the great drawback was the scarcity of money and the high rate
of interest. The early settlers were all poor, and the
only money to be had was at the banks, and the banks made no
long loans, such as farmers wanted. Nor, could you buy
land on long time. The conditions compelled newcomers to
become renters until they could make money enough to buy land
of their own. Many who began as tenants in time became
substantial farmers in the county. The rate of interest
was all the way from 12 to 18 per cent a year.
Paid 18 Per Cent.
"When I first went to Duck
Creek, I borrowed $200 at 18 per cent. I kept the money
four years and paid $152 interest. The man from whom I
borrowed it wanted compound interest, but as the note stipulated
for nothing of the kind, I refused to pay it, and, as the Legislature
had just passed what was called the usury law, limiting the legal
rate to 12 per cent, the man did not press his claim. Before
that law was enacted, any rate to which a man had bound himself
was legal, and, I think, held collectible by the courts.
"When the Santa Fe made Duck
Creek a station, it got the name of the postoffice changed to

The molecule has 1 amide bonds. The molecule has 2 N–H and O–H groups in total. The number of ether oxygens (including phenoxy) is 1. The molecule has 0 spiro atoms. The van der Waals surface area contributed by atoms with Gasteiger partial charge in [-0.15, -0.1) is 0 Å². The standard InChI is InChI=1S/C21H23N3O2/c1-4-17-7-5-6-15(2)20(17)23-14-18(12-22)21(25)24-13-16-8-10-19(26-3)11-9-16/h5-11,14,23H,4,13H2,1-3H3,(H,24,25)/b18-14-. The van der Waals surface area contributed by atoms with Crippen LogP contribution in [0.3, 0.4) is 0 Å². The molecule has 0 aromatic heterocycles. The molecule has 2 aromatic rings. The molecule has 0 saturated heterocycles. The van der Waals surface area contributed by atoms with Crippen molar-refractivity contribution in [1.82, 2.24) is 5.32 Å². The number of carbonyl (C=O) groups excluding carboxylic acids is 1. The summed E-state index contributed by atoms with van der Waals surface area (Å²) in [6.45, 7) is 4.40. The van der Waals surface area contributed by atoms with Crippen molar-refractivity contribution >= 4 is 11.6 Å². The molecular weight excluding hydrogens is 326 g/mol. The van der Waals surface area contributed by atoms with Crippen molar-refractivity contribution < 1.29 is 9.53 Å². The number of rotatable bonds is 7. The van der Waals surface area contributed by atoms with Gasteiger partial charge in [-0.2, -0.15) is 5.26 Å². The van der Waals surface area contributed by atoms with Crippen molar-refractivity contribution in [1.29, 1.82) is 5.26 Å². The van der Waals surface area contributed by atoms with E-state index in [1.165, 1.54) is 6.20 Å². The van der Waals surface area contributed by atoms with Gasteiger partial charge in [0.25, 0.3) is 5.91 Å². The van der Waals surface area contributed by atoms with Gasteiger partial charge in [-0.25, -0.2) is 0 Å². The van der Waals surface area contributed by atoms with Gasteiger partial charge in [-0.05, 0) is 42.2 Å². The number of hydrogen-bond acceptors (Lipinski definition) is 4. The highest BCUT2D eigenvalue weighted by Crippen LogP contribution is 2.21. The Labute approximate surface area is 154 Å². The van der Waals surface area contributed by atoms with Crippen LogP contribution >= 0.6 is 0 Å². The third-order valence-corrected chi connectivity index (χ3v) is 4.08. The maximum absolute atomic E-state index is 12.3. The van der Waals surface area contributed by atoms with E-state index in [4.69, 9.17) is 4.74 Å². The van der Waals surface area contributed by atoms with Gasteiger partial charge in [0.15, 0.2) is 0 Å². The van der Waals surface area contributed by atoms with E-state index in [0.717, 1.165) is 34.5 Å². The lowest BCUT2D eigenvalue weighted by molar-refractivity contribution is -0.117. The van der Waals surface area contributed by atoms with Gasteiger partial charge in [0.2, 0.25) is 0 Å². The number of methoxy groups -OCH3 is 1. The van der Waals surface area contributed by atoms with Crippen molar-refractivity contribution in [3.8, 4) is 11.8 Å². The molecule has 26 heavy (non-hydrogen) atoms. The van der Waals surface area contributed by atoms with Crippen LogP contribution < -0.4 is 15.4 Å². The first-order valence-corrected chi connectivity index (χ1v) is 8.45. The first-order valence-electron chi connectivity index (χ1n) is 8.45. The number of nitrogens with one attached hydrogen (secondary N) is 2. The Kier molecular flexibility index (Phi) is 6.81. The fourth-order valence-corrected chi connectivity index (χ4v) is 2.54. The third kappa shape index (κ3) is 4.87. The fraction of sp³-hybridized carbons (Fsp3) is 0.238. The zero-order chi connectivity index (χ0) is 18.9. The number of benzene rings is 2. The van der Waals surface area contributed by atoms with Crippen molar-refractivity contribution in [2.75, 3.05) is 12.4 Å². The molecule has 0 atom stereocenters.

Embree. A few months later, the Katy, building out that
way, crossed the Santa Fe half a mile north of town, and there
started a town, calling it Duck Creek, the name we had abandoned.
"Then began a fight for business.
Judge Nash, who had been appointed manager of the Farmers'
Co-operative Store at Duck Creek, took the lead on the side of
that town. At the solicitation of friends, I opened a store
at Duck Creek and placed it in the hands of a manager. What
worried the Duck Creek men was that the postoffice was at Embree.
Judge Nash started a newspaper at Duck Creek, the Duck
Creek News, and placed it in the hands of John H. Cullom, now
District Court Clerk of Dallas County. Embree was represented
by my newspaper, the name of which I had changed to the Embree
Enterprise, and which was under the management of George Crossman.
Contest is Acrimonious.
"The contest reached such
a pitch of animosity, that the cooler heads saw that something
would have to be done to avert bloodshed. It was Judge
Nash who saw a way to settle the trouble. He had been a power
in the convention that nominated Joe Abbott of Hillsboro for
Congress, and had thereby made a friend of Judge Abbott. He
suggested that the two towns ask Judge Abbott to arbitrate their
quarrel. Both agreed. It is a fact that some pieces
of mail intended for Embree had gone to Emory, in Rains County,
and some Emory mail had strayed into the Embree postoffice. From
this, it was clear to Judge Abbott that the name of the postoffice
should be changed. It was further clear that the good people
of Duck Creek ought not to be made to walk any farther than the
equally good people of Embree for their mail. In other
words, the postoffice should be midway between the two communities.
And, in order to leave neither of the towns anything to
crow over, it would be well to select a new name for the postoffice,